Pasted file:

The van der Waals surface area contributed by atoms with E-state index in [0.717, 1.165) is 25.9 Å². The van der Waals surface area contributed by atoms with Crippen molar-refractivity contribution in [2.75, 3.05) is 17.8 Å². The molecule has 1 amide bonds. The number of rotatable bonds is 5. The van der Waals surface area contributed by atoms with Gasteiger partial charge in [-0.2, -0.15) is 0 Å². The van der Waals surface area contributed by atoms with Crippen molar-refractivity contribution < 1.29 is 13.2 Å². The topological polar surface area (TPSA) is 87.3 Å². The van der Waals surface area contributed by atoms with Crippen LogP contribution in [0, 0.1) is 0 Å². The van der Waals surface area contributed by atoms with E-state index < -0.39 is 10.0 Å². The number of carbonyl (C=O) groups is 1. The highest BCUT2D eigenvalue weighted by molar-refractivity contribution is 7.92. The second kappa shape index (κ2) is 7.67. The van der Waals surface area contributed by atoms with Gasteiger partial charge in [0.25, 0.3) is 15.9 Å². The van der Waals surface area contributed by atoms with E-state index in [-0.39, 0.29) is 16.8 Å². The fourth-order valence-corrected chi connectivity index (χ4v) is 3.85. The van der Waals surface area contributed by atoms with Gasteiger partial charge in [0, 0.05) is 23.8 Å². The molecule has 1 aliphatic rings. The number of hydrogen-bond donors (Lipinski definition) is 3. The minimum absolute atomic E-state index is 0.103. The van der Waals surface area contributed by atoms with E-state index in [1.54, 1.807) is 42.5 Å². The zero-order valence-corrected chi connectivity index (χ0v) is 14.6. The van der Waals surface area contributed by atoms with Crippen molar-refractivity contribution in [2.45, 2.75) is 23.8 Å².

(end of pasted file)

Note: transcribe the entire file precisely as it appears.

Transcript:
The van der Waals surface area contributed by atoms with E-state index in [0.717, 1.165) is 25.9 Å². The van der Waals surface area contributed by atoms with Crippen molar-refractivity contribution in [2.75, 3.05) is 17.8 Å². The molecule has 1 amide bonds. The number of rotatable bonds is 5. The van der Waals surface area contributed by atoms with Gasteiger partial charge in [-0.2, -0.15) is 0 Å². The van der Waals surface area contributed by atoms with Crippen molar-refractivity contribution < 1.29 is 13.2 Å². The topological polar surface area (TPSA) is 87.3 Å². The van der Waals surface area contributed by atoms with Crippen LogP contribution in [0, 0.1) is 0 Å². The van der Waals surface area contributed by atoms with E-state index < -0.39 is 10.0 Å². The number of carbonyl (C=O) groups is 1. The highest BCUT2D eigenvalue weighted by molar-refractivity contribution is 7.92. The second kappa shape index (κ2) is 7.67. The van der Waals surface area contributed by atoms with Gasteiger partial charge in [0.25, 0.3) is 15.9 Å². The van der Waals surface area contributed by atoms with E-state index in [-0.39, 0.29) is 16.8 Å². The fourth-order valence-corrected chi connectivity index (χ4v) is 3.85. The van der Waals surface area contributed by atoms with Gasteiger partial charge in [0, 0.05) is 23.8 Å². The molecule has 1 aliphatic rings. The number of hydrogen-bond donors (Lipinski definition) is 3. The minimum absolute atomic E-state index is 0.103. The van der Waals surface area contributed by atoms with E-state index in [1.54, 1.807) is 42.5 Å². The zero-order valence-corrected chi connectivity index (χ0v) is 14.6. The van der Waals surface area contributed by atoms with Crippen molar-refractivity contribution in [2.45, 2.75) is 23.8 Å².